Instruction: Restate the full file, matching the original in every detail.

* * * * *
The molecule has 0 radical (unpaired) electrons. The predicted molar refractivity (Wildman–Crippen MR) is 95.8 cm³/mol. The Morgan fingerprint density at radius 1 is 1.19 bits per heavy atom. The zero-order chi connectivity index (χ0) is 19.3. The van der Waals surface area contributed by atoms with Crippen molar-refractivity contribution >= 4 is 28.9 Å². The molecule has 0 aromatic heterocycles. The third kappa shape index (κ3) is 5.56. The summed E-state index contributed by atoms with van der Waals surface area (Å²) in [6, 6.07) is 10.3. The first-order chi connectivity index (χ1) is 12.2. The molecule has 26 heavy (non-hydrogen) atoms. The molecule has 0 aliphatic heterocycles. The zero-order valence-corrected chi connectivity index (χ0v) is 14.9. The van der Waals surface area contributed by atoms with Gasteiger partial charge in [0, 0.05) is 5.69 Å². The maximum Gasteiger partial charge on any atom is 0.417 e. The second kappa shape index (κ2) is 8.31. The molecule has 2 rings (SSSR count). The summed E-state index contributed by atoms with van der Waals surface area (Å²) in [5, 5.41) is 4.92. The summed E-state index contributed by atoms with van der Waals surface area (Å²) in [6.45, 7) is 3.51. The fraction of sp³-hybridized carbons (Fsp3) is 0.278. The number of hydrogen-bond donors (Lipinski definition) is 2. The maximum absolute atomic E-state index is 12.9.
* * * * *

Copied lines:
The molecule has 0 radical (unpaired) electrons. The predicted molar refractivity (Wildman–Crippen MR) is 95.8 cm³/mol. The Morgan fingerprint density at radius 1 is 1.19 bits per heavy atom. The zero-order chi connectivity index (χ0) is 19.3. The van der Waals surface area contributed by atoms with Crippen molar-refractivity contribution >= 4 is 28.9 Å². The molecule has 0 aromatic heterocycles. The third kappa shape index (κ3) is 5.56. The summed E-state index contributed by atoms with van der Waals surface area (Å²) in [6, 6.07) is 10.3. The first-order chi connectivity index (χ1) is 12.2. The molecule has 26 heavy (non-hydrogen) atoms. The molecule has 0 aliphatic heterocycles. The zero-order valence-corrected chi connectivity index (χ0v) is 14.9. The van der Waals surface area contributed by atoms with Gasteiger partial charge in [0, 0.05) is 5.69 Å². The maximum Gasteiger partial charge on any atom is 0.417 e. The second kappa shape index (κ2) is 8.31. The molecule has 2 rings (SSSR count). The summed E-state index contributed by atoms with van der Waals surface area (Å²) in [5, 5.41) is 4.92. The summed E-state index contributed by atoms with van der Waals surface area (Å²) in [6.45, 7) is 3.51. The fraction of sp³-hybridized carbons (Fsp3) is 0.278. The number of hydrogen-bond donors (Lipinski definition) is 2. The maximum absolute atomic E-state index is 12.9.